Some founders may experience depression when they’re pushing themselves to fit a mold of entrepreneurship, when really, many of the expected traits are the opposite of their own personality. For example, if you’re more of an introvert, long days requiring you to network and hold meetings with investors can naturally be draining. Maybe you’re a technical founder and love the nuts and bolts of the technology, but the thought of managing people sucks the life right out of you.
While more research is still required delving further into founder depression, what we do know is that anecdotal evidence also backs up the findings of the Freeman study. If you take a quick Google search, looking for founder or entrepreneurial depression, it’s a common topic among forums, business-centered websites, and academics.
Sadly, there are many cases of entrepreneurs finding themselves crippled by depression, sometimes even resulting in founder suicides. These have often seemingly come out of the blue for friends and loved ones, and highlight the need to address this issue in the open.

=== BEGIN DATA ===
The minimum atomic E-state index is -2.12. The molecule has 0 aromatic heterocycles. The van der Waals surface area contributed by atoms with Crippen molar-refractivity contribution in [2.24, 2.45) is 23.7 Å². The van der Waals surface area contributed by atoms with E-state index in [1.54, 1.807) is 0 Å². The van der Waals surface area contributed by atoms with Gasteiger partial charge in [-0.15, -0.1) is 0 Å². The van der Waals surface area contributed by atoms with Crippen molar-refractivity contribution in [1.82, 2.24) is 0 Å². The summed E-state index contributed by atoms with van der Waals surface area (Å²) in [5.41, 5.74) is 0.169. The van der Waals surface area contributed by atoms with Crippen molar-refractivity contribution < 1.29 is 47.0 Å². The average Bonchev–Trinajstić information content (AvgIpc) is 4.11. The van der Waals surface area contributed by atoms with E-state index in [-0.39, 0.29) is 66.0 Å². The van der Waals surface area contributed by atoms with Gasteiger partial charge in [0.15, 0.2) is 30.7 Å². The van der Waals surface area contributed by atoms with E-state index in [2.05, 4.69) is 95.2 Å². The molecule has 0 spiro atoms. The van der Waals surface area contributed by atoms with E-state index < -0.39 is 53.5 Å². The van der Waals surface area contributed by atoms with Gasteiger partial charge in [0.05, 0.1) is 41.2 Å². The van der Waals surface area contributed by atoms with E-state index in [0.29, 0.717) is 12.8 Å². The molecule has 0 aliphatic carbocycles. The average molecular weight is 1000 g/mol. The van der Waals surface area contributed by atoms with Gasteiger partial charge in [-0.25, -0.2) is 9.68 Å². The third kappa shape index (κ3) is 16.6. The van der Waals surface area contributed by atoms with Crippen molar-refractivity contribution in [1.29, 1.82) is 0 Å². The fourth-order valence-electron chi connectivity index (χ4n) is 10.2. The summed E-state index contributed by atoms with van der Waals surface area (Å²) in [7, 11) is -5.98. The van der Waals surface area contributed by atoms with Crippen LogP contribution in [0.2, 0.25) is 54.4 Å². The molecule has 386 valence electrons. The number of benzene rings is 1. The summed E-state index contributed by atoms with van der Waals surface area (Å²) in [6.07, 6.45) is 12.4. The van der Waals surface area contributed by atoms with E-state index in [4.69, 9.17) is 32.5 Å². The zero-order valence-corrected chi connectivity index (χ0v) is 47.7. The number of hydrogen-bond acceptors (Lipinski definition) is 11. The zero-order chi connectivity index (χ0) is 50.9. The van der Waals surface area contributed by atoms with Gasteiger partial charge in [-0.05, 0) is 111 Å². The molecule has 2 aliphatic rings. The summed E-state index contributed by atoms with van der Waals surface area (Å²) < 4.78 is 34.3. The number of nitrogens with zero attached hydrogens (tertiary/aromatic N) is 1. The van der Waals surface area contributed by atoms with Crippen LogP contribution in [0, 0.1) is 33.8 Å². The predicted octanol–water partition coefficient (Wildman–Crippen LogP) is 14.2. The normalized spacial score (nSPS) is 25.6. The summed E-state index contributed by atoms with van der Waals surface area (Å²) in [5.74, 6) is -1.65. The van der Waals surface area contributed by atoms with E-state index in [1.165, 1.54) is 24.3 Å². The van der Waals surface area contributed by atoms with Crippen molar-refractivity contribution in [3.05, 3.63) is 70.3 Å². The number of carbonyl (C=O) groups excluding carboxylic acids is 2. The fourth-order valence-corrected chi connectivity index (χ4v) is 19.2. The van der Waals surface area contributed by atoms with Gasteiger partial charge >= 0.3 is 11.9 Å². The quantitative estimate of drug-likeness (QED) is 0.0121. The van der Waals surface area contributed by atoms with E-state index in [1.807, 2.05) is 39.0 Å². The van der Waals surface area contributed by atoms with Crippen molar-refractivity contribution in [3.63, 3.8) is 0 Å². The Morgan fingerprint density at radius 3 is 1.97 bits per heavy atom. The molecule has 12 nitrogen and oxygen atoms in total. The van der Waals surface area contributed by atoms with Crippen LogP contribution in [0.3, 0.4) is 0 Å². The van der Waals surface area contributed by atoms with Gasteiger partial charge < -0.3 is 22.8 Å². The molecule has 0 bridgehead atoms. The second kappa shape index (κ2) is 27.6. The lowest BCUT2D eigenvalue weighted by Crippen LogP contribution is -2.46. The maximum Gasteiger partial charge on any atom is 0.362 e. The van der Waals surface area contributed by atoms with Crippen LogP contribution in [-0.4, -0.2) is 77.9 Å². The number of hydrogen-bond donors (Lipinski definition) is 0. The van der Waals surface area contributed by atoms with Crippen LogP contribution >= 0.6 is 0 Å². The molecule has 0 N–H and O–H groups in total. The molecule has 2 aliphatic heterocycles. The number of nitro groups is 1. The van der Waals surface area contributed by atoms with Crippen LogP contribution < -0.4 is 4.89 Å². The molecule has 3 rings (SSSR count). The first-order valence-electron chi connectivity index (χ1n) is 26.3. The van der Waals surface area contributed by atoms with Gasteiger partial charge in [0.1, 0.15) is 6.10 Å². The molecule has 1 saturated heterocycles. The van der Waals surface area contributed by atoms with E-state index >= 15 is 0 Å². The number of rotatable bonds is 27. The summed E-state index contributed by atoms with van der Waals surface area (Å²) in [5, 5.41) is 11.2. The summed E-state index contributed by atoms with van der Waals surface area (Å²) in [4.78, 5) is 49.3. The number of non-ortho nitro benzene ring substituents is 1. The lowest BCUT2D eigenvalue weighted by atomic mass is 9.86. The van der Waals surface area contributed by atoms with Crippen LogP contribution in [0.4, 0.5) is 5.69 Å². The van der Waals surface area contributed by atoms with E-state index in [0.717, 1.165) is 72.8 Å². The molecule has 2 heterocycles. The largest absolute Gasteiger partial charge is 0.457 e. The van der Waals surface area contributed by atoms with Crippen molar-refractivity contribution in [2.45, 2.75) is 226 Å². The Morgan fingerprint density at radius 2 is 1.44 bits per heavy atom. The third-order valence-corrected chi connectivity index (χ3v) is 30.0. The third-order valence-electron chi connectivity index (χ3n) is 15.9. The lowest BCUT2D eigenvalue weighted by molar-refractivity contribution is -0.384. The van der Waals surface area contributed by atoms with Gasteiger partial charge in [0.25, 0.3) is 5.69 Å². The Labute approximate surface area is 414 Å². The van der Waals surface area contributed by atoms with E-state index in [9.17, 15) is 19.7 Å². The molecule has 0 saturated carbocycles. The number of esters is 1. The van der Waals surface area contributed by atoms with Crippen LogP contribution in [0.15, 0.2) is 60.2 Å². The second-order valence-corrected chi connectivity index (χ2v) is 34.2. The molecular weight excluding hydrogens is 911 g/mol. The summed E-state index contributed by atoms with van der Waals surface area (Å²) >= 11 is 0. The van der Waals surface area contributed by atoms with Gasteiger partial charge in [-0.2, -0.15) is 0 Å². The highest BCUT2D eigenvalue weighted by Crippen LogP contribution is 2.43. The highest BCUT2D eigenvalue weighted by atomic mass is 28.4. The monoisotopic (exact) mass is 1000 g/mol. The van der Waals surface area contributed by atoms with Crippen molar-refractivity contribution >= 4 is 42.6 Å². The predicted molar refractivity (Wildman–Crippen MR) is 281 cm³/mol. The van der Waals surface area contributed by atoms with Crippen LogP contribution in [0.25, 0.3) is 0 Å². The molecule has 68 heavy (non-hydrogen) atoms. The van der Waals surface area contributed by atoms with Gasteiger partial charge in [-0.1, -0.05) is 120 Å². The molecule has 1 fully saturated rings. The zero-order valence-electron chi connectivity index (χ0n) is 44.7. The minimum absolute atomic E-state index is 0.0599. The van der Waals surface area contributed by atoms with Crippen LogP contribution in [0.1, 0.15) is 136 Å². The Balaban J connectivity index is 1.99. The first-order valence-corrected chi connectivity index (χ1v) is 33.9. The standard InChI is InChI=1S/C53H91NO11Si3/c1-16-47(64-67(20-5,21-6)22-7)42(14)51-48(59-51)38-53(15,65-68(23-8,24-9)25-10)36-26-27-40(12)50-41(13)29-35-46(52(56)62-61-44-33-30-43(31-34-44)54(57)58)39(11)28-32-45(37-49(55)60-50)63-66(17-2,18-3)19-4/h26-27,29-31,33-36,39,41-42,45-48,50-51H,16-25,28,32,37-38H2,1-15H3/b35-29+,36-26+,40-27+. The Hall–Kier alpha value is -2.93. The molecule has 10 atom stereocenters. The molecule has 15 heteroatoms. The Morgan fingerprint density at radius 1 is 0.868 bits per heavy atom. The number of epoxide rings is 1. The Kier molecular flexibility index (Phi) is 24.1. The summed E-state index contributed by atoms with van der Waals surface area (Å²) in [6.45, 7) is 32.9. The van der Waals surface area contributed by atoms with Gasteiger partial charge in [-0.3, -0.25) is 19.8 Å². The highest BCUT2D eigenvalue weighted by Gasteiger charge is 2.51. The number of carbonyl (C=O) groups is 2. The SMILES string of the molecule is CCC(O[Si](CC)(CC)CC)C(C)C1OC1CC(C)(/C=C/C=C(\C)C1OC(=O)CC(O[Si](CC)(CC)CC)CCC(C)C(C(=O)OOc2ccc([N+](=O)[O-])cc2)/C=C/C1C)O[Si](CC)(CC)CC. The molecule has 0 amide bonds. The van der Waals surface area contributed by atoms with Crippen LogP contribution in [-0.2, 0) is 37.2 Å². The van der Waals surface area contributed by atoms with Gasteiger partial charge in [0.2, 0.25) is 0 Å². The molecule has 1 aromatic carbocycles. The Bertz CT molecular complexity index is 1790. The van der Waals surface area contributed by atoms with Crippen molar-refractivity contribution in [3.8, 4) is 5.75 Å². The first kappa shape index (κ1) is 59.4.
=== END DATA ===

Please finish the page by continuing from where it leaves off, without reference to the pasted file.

Founder depression is something I address extensively in my new book, The Entrepreneur’s Guide to Keeping Your Sh*t Together. I hope that by being more open about this, we can normalize mental health issues among founders, so that everyone knows it’s not shameful.
Know that founder depression is common
One of the major issues I talked about with Rand was the need to destigmatize depression and mental health issues among founders. You can have every outward appearance of success, while inwardly battling with your mental health.
Sometimes our own expectations are unrealistic, formed from some idea of founders having to be infallible, always steady, and laser-focused. This is why having role models step forward who are more transparent with their weaknesses and their strengths is important. Rand spoke of attending a CEO summit where, when the question was asked as to who had experienced severe anxiety or depression, all but two hands went up. This is an issue prevalent among founders!
Toby Thomas, CEO of EnSite Solutions, talks about how “impression management” is flawed with the analogy of a man riding a lion:
“People look at him and think, This guy’s really got it together! He’s brave!” says Thomas. “And the man riding the lion is thinking, How the hell did I get on a lion, and how do I keep from getting eaten?”